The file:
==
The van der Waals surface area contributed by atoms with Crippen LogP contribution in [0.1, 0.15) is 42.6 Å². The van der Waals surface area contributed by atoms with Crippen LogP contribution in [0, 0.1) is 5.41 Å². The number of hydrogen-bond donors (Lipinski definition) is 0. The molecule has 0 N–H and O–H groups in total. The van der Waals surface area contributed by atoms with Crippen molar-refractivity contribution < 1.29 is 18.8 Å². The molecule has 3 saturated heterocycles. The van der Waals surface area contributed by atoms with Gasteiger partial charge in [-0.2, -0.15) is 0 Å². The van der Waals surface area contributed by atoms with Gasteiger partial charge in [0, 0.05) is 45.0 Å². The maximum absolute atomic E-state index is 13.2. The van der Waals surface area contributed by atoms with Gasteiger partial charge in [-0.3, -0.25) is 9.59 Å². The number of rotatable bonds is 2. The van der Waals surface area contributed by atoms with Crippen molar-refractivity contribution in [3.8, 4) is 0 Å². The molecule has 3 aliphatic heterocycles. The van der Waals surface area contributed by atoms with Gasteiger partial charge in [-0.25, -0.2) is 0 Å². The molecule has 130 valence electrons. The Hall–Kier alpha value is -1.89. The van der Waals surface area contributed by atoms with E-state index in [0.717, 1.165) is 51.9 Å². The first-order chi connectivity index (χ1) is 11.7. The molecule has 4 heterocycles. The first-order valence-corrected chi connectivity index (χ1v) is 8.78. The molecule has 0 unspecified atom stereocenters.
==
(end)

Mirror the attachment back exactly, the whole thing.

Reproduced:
The van der Waals surface area contributed by atoms with Crippen LogP contribution in [0.1, 0.15) is 42.6 Å². The van der Waals surface area contributed by atoms with Crippen LogP contribution in [0, 0.1) is 5.41 Å². The number of hydrogen-bond donors (Lipinski definition) is 0. The molecule has 0 N–H and O–H groups in total. The van der Waals surface area contributed by atoms with Crippen molar-refractivity contribution < 1.29 is 18.8 Å². The molecule has 3 saturated heterocycles. The van der Waals surface area contributed by atoms with Gasteiger partial charge in [-0.2, -0.15) is 0 Å². The van der Waals surface area contributed by atoms with Gasteiger partial charge in [0, 0.05) is 45.0 Å². The maximum absolute atomic E-state index is 13.2. The van der Waals surface area contributed by atoms with Gasteiger partial charge in [-0.3, -0.25) is 9.59 Å². The number of rotatable bonds is 2. The van der Waals surface area contributed by atoms with Crippen molar-refractivity contribution in [3.8, 4) is 0 Å². The molecule has 3 aliphatic heterocycles. The van der Waals surface area contributed by atoms with Gasteiger partial charge in [-0.25, -0.2) is 0 Å². The molecule has 130 valence electrons. The Hall–Kier alpha value is -1.89. The van der Waals surface area contributed by atoms with E-state index in [0.717, 1.165) is 51.9 Å². The first-order chi connectivity index (χ1) is 11.7. The molecule has 4 heterocycles. The first-order valence-corrected chi connectivity index (χ1v) is 8.78. The molecule has 0 unspecified atom stereocenters.